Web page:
What remains static, then, is the trinity: the Stalker, the Zone, and the Destination, although that last one can get a little shaky. Everybody enters the Zone for their own reason, even if that only becomes clear after the metaphysical anomalies hit the fan. In Stalker, the writer pulls out a gun, then the professor pulls out a bomb. Neither go off. In Roadside Picnic, the Stalker takes the son of his deceased friend as an unwitting offering to feed the Meat Grinder, in hopes of securing his own desires.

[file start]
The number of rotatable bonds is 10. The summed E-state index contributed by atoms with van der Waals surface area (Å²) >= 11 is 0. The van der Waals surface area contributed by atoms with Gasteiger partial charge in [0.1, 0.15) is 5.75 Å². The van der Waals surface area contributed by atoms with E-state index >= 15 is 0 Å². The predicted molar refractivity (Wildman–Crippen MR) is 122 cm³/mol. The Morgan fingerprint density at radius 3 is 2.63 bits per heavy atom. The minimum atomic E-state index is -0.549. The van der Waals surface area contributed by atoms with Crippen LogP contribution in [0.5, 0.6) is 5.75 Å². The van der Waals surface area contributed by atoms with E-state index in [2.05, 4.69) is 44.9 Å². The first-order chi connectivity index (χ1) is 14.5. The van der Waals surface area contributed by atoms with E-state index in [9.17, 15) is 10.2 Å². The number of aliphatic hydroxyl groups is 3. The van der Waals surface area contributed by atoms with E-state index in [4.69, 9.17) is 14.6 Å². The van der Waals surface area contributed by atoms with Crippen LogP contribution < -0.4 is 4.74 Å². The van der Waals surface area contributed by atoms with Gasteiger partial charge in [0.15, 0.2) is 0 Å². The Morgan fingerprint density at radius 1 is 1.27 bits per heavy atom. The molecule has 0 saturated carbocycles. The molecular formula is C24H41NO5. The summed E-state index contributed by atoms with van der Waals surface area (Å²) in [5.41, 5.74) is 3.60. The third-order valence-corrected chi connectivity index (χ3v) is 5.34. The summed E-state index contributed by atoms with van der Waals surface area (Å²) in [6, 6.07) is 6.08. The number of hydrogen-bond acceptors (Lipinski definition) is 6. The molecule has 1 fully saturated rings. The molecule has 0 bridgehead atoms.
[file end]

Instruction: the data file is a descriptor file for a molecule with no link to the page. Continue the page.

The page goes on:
In Annihilation, the women are in search of a lighthouse for reasons they never quite grasp—in addition to the titular oblivion. In the games, your mission is whichever one you’re following on the map. The quests are ever-changing; the constant is that there is a quest, whatever it is. So the Stalker stalks toward it. In almost none of these stories do they reach their Destination, or find precisely what they’re looking for. Tidy resolutions are as unlikely in the Zone as proper names. It’s always “the biologist,” “the writer,” “Porcupine”: something procedurally generated, the Zone swallowing steady narrative footing and stretching the destination further away.
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